Adair's Saloon or just simply Adair's, as it is known around Texas, has had a loyal following since its beginning. The beer joint was opened by S.L. and Ann Adair in February 1963 on Cedar Springs. Their clientele consisted mostly of college students from nearby schools, among them SMU, TCU, NTSU and others. The now famous burgers got started because Ann would make the 1/2 lb. cheeseburgers to satisfy S.L.'s large appetite. The kids decided the burgers looked good and began to request them. Another Adair's trademark, the graffiti on the walls, began as kids would leave their "mark".

Lois and R.L. Adair worked for Ann and S.L. from January 1, 1967 until December 31, 1969. In 1977 they bought the business when Ann and S.L. retired. When S.L. decided to sell the building in August of 1982, Lois and R.L. had a farewell party at the Cedar Springs location and reopened Adair's on Commerce Street in January of 1983. At the grand opening party, Lois handed out black markers and the old traditions began anew. Not much has changed since the early days. The attitude around Adair's has always been, "If it ain't broke, don't fix it."

When R.L. passed away in 1987, Lois was alone in managing the business. She adopted a more progressive attitude and made some changes which enhanced the Adair's tradition. The classics were still in place on the jukebox, along with some carefully selected additions.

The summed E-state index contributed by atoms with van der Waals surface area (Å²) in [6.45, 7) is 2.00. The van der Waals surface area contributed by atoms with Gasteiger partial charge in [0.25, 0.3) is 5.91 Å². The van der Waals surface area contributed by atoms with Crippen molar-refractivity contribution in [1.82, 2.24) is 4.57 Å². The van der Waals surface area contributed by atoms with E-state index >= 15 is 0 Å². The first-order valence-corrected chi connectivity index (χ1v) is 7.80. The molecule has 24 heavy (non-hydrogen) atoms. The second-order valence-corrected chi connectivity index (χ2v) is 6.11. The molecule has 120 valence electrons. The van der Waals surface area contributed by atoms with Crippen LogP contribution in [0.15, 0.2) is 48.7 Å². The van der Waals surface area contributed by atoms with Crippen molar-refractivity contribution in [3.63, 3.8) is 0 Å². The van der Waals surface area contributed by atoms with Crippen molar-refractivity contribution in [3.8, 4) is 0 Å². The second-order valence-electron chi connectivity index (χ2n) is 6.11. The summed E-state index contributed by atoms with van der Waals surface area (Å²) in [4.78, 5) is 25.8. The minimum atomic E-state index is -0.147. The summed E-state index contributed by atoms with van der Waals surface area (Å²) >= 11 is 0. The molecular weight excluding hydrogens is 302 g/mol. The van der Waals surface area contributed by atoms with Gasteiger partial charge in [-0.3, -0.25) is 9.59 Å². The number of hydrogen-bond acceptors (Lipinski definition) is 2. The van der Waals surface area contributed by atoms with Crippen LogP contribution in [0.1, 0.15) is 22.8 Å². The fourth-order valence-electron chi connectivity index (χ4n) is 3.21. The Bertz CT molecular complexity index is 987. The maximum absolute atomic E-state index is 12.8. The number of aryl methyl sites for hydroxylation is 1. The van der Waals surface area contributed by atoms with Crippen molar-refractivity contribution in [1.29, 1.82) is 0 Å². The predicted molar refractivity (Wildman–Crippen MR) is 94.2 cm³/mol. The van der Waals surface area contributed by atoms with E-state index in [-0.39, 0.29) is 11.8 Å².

In 2006, Lois decided that she would no longer run the bar and sold Adair's to a current and a former employee that she knew would carry on the traditions.

There is some speculation, but Adair's is quite possibly the oldest bar in Dallas.  If it is not the oldest, it is in the top two.

Adair's has become home to live music and can boast that musicians such as Jack Ingram, Deryl Dodd and members of The Dixie Chicks have graced the stage. Hit song writer Tony Lane was once an Adair's regular performer. A few artists have come to record LIVE CDs and a couple of groups have had their cover photography done at Adair's. Adair's has been shown in print ads in several magazines and has been the setting for everything from beer commercials to a Don Henley music video. While there have been imitators, not one of them has been able to duplicate the success of the original. Maybe there's something to R.L.'s saying, "Dance with the one who brung ya or no damn dancin'."